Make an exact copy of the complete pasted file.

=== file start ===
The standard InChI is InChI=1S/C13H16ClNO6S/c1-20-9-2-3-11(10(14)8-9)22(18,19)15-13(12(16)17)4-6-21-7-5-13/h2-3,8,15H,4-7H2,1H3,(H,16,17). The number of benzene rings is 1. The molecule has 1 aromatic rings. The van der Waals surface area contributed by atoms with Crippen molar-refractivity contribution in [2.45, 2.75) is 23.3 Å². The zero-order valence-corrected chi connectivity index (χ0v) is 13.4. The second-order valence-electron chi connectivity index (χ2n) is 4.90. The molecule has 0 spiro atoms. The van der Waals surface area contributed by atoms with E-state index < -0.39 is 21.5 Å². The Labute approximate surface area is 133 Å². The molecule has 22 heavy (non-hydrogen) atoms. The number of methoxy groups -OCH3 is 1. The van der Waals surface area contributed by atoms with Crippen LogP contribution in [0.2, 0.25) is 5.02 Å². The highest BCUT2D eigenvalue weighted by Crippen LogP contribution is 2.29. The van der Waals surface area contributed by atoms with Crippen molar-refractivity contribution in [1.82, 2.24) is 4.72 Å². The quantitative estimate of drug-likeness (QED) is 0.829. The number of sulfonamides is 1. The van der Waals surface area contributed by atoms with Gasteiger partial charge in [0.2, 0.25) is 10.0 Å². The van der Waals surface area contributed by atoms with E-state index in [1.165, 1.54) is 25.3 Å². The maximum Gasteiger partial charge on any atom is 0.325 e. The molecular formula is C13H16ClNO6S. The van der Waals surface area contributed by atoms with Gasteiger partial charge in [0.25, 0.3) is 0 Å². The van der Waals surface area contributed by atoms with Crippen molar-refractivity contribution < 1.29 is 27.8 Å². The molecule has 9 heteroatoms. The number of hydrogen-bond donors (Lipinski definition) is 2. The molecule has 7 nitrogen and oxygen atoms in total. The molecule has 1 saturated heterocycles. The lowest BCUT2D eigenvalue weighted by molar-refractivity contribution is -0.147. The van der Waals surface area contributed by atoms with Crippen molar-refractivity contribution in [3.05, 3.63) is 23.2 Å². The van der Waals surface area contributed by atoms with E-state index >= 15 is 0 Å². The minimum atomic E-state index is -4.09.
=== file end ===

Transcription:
The standard InChI is InChI=1S/C13H16ClNO6S/c1-20-9-2-3-11(10(14)8-9)22(18,19)15-13(12(16)17)4-6-21-7-5-13/h2-3,8,15H,4-7H2,1H3,(H,16,17). The number of benzene rings is 1. The molecule has 1 aromatic rings. The van der Waals surface area contributed by atoms with Crippen molar-refractivity contribution in [2.45, 2.75) is 23.3 Å². The zero-order valence-corrected chi connectivity index (χ0v) is 13.4. The second-order valence-electron chi connectivity index (χ2n) is 4.90. The molecule has 0 spiro atoms. The van der Waals surface area contributed by atoms with E-state index < -0.39 is 21.5 Å². The Labute approximate surface area is 133 Å². The molecule has 22 heavy (non-hydrogen) atoms. The number of methoxy groups -OCH3 is 1. The van der Waals surface area contributed by atoms with Crippen LogP contribution in [0.2, 0.25) is 5.02 Å². The highest BCUT2D eigenvalue weighted by Crippen LogP contribution is 2.29. The van der Waals surface area contributed by atoms with Crippen molar-refractivity contribution in [1.82, 2.24) is 4.72 Å². The quantitative estimate of drug-likeness (QED) is 0.829. The number of sulfonamides is 1. The van der Waals surface area contributed by atoms with Gasteiger partial charge in [0.2, 0.25) is 10.0 Å². The van der Waals surface area contributed by atoms with E-state index in [1.165, 1.54) is 25.3 Å². The maximum Gasteiger partial charge on any atom is 0.325 e. The molecular formula is C13H16ClNO6S. The van der Waals surface area contributed by atoms with Gasteiger partial charge in [0.25, 0.3) is 0 Å². The van der Waals surface area contributed by atoms with Crippen molar-refractivity contribution < 1.29 is 27.8 Å². The molecule has 9 heteroatoms. The number of hydrogen-bond donors (Lipinski definition) is 2. The molecule has 7 nitrogen and oxygen atoms in total. The molecule has 1 saturated heterocycles. The lowest BCUT2D eigenvalue weighted by molar-refractivity contribution is -0.147. The van der Waals surface area contributed by atoms with Crippen molar-refractivity contribution in [3.05, 3.63) is 23.2 Å². The van der Waals surface area contributed by atoms with E-state index >= 15 is 0 Å². The minimum atomic E-state index is -4.09.